Our housing correspondent BARRATT HOLMES reports that while there continues to be a myriad of problems on sites run by the council-owned house-builders, one thing that they have not been slow to do is empire-building
While cash-strapped Croydon Council may be undergoing a recruitment freeze as it ponders having to make more than 500 staff redundant, there’s no stopping Brick by Brick from taking on new staff on decent salaries – and all with a profit-sharing scheme, too, from a company that has never made any profit!
The profit-share offer in a job ad posted by Brick by Brick over the weekend might also come as a surprise to many residents, and councillors, who have been told repeatedly that the council-owned house-builders will be paying over all their profits back to the council.
Brick by Brick has had loans of at least £260million from Croydon Council since it was formed in 2015, plus it purchased chunks of public property at below-market rates. Yet in the past five years, Brick by Brick has managed to deliver just three purpose-built council homes.
Brick by Brick has recently handed over 24 flats at Longheath Gardens to the council for use as social-rent homes. These had been intended to be sold under a shared-ownership scheme, until Brick by Brick discovered that they had failed to get themselves registered as providers of shared ownership homes, and therefore banks and building societies would not lend to their prospective buyers.
The council bailed out Brick by Brick (again), this time buying the flats it had effectively already paid for, built on land it had recently owned, and all for a cool £6million.
“The more you look at it, the more it begins to resemble a Ponzi scheme,” one disenchanted Katharine Street source said today of the council’s misfiring home-building project.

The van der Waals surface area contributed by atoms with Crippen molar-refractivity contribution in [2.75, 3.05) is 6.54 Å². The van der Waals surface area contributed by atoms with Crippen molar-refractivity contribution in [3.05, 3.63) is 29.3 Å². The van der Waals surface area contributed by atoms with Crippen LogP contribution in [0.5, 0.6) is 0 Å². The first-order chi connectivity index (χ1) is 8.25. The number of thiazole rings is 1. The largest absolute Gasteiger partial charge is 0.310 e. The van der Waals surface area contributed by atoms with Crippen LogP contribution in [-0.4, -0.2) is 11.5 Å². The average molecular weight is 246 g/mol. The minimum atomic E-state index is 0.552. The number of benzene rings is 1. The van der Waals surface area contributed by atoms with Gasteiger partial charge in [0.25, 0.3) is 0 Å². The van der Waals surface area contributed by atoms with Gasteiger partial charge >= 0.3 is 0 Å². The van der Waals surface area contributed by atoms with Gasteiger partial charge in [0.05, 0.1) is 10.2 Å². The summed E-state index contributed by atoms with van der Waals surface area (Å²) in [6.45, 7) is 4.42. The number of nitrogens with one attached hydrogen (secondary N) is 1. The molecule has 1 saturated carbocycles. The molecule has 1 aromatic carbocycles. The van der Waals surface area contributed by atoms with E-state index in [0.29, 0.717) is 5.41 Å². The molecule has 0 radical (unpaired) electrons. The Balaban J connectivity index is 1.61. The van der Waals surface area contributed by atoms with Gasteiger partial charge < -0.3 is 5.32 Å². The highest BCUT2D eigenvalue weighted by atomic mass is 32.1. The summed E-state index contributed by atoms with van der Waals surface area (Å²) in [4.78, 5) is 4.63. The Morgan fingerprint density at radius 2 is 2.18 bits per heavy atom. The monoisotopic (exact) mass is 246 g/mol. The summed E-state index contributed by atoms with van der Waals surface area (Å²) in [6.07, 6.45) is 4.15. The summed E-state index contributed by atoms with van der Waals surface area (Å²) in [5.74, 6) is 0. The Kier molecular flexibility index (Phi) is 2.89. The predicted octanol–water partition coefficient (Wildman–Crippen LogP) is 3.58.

But cometh the hour, cometh the Customer Care Co-ordinator, another Brick by Brick staffer to add to the 30 already on the books, as former council employee Colm Lacey continues his bit of unaccountable empire-building in his expensively remodelled offices and showroom (cost: at least £1million) on George Street.
For some of the disappointed potential home-owners that have had cause to regret their dealings with Brick by Brick so far, a bit of customer care cannot come a moment too soon.
“The Customer Care Co-ordinator’s role will be to… ensure that the entire customer care process is handled as smoothly and efficiently as possible. You will act as the primary contact for all customers from exchange of contracts through to the end of the defect’s [sic] liability period.” There’s something cheerily reassuring about a company that so misunderstands its own processes that it can, with the sloppy use of a single apostrophe, manage to turn a recruitment ad into an insult to its customers.
“You will have a sound understanding of the sales and aftercare procedures and be able to deliver timely, reliable information and updates to the wider team. Ensuring, always, that our Customer’s requests are dealt with promptly and efficiently.” On this occasion, perhaps the use of the apostrophe – “Customer’s” – is entirely correct, and they really do have just one.
The truly extraordinary thing about this Brick by Brick job ad, beyond the utterly crass insensitivity of it being published in the week when the company’s owners, the council, have started the process of 15 per cent cuts at nearby Fisher’s Folly, is that the employment terms and conditions that it offers are notably superior to anything that council staff might enjoy.
For a 36-hour week, “including some weekend and evening work”, and with more than six weeks’ annual holiday, the salary offered is £30,000 to £35,000 per year, “plus profit share scheme of up to 20 per cent of salary”.
That’s a possible £7,000 annual bonus. Out of the profits that were supposedly going to be paid over to the council. Don’t hold your breath, though: after five years, Brick by Brick has yet to make a penny of profit.
Anyone considering applying for the role, though, might first want to seek out colleagues and former Brick by Brick staffers to get a sense for the morale in the place.
Inside Croydon understands that at least two site managers have downed tools abruptly in recent weeks, a contractor has abandoned one build, possibly in a dispute over payments (another one), while the George Street office might need to have a revolving door fitted, such has been the churn among senior staff. Lacey has had to bid farewell to two heads of development in barely 12 months, one of whom chose to leave after having had 14 years’ service at Croydon Council before transferring to Brick by Brick.
And according to the job spec, Brick by Brick’s new customer care co-ordinator must also be able to demonstrate that they are “Highly organised – must be able to work under pressure and use own initiative, meet deadlines and demonstrate flexibility”. Everything, in fact, that Brick by Brick has been lacking under the leadership of rookie property developer Lacey.
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